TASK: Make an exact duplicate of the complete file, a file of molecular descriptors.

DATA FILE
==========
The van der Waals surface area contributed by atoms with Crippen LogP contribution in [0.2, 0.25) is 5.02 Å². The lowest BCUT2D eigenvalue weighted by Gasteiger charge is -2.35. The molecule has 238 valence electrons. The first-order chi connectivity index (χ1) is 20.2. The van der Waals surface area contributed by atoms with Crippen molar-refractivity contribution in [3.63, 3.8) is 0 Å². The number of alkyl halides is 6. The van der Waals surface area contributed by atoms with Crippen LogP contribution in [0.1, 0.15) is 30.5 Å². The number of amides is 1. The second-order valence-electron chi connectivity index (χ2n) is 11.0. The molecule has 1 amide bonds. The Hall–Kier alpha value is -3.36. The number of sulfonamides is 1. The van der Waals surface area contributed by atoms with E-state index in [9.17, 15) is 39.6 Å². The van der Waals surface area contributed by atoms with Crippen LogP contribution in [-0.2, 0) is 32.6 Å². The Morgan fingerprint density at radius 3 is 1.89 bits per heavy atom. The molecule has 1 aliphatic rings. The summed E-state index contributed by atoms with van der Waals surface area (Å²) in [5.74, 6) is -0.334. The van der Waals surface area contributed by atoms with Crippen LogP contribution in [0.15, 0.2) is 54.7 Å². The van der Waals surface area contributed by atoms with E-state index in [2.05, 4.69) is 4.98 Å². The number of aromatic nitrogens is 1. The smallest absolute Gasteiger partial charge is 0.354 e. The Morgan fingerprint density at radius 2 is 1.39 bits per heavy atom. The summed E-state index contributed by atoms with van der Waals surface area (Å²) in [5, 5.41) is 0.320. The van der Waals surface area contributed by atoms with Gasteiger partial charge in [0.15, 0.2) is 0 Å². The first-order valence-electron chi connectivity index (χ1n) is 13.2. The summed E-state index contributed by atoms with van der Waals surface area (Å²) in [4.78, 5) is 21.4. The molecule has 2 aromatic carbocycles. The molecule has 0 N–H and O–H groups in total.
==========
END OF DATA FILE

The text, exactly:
The van der Waals surface area contributed by atoms with Crippen LogP contribution in [0.2, 0.25) is 5.02 Å². The lowest BCUT2D eigenvalue weighted by Gasteiger charge is -2.35. The molecule has 238 valence electrons. The first-order chi connectivity index (χ1) is 20.2. The van der Waals surface area contributed by atoms with Crippen molar-refractivity contribution in [3.63, 3.8) is 0 Å². The number of alkyl halides is 6. The van der Waals surface area contributed by atoms with Crippen LogP contribution in [0.1, 0.15) is 30.5 Å². The number of amides is 1. The second-order valence-electron chi connectivity index (χ2n) is 11.0. The molecule has 1 amide bonds. The Hall–Kier alpha value is -3.36. The number of sulfonamides is 1. The van der Waals surface area contributed by atoms with E-state index in [9.17, 15) is 39.6 Å². The van der Waals surface area contributed by atoms with Crippen LogP contribution in [-0.2, 0) is 32.6 Å². The Morgan fingerprint density at radius 3 is 1.89 bits per heavy atom. The molecule has 1 aliphatic rings. The summed E-state index contributed by atoms with van der Waals surface area (Å²) in [5.74, 6) is -0.334. The van der Waals surface area contributed by atoms with Crippen LogP contribution in [0.15, 0.2) is 54.7 Å². The van der Waals surface area contributed by atoms with E-state index in [2.05, 4.69) is 4.98 Å². The number of aromatic nitrogens is 1. The smallest absolute Gasteiger partial charge is 0.354 e. The Morgan fingerprint density at radius 2 is 1.39 bits per heavy atom. The summed E-state index contributed by atoms with van der Waals surface area (Å²) in [5, 5.41) is 0.320. The van der Waals surface area contributed by atoms with Gasteiger partial charge in [0.15, 0.2) is 0 Å². The first-order valence-electron chi connectivity index (χ1n) is 13.2. The summed E-state index contributed by atoms with van der Waals surface area (Å²) in [4.78, 5) is 21.4. The molecule has 2 aromatic carbocycles. The molecule has 0 N–H and O–H groups in total.